(There is only one place missing from my unofficial and random Top 3 list; I think it would be this one. I really don't like setting an order between them. But I'm sure that if someone asked me "And what did you do over the winter break?" I'd say something like "Oh, LOTS of things. I stayed with a very nice family; they took me to all kinds of interesting places, it was so much fun! We even visited an Indian reservation..." And so it was.)
I always knew I just can't leave the US without visiting at least one Indian reservation. If I had to choose my favorite folktales, Native American stories would be among them... and I was just curious beyond measure. More than ever, after hearing Dovie Thomason and Gene Tagaban at the National Storytelling Festival. I wanted to know more about the First People, because I know that what I know now is close to nothing (except for the stories, of course. My latest favorite is Coyote and the Anthropologist, because it's so true... out dear Coyote's bringing down the folklore department... tricksters tricksters tricksters). Gail, of course, soon got to know all my interests, and she came up with another surprise.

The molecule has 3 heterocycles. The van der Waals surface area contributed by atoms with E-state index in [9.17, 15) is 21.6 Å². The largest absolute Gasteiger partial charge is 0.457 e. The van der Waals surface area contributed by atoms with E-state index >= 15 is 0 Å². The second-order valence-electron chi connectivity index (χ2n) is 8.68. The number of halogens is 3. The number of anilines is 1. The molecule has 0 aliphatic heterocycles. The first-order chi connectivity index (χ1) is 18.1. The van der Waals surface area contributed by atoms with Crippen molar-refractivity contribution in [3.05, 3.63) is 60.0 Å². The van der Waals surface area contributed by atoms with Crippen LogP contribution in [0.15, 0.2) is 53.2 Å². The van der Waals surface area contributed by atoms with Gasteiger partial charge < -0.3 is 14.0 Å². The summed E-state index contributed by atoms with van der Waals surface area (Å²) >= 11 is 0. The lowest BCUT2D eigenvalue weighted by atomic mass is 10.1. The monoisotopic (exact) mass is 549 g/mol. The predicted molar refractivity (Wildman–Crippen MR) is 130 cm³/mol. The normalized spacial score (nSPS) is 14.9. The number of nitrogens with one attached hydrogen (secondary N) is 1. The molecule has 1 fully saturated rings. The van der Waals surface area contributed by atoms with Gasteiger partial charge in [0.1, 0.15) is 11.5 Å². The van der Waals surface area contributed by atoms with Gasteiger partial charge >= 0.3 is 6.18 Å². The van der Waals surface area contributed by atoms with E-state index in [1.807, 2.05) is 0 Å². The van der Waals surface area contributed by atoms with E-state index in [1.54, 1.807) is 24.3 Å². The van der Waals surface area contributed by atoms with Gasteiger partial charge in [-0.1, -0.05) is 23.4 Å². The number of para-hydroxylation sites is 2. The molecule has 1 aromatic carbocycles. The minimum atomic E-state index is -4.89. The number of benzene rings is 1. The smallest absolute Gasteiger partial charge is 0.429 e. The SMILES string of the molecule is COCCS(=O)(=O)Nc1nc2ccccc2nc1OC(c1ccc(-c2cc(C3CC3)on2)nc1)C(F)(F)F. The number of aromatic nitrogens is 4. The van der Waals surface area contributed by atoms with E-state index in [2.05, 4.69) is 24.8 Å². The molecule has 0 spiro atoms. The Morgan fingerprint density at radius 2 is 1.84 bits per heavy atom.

Trickster Tales in the Mashantucket Pequot Museum. Do I have to say more?...
(They call themselves the Fox People. Now isn't that just cool?:)
The first thing you see at the reservation is the casino. Because it's just HUGE. According to Gail, it looks like the Emerald City - she has a point. It's definitely bigger than the royal palace at home (nope, we don't have kings anymore in case you wondered...:). I'm not really interested in casinos (and the only form of shopping I pursue is shopping for books), so we just passed it on our way, huge, shiny, modern, fancy, great, so much about the casino.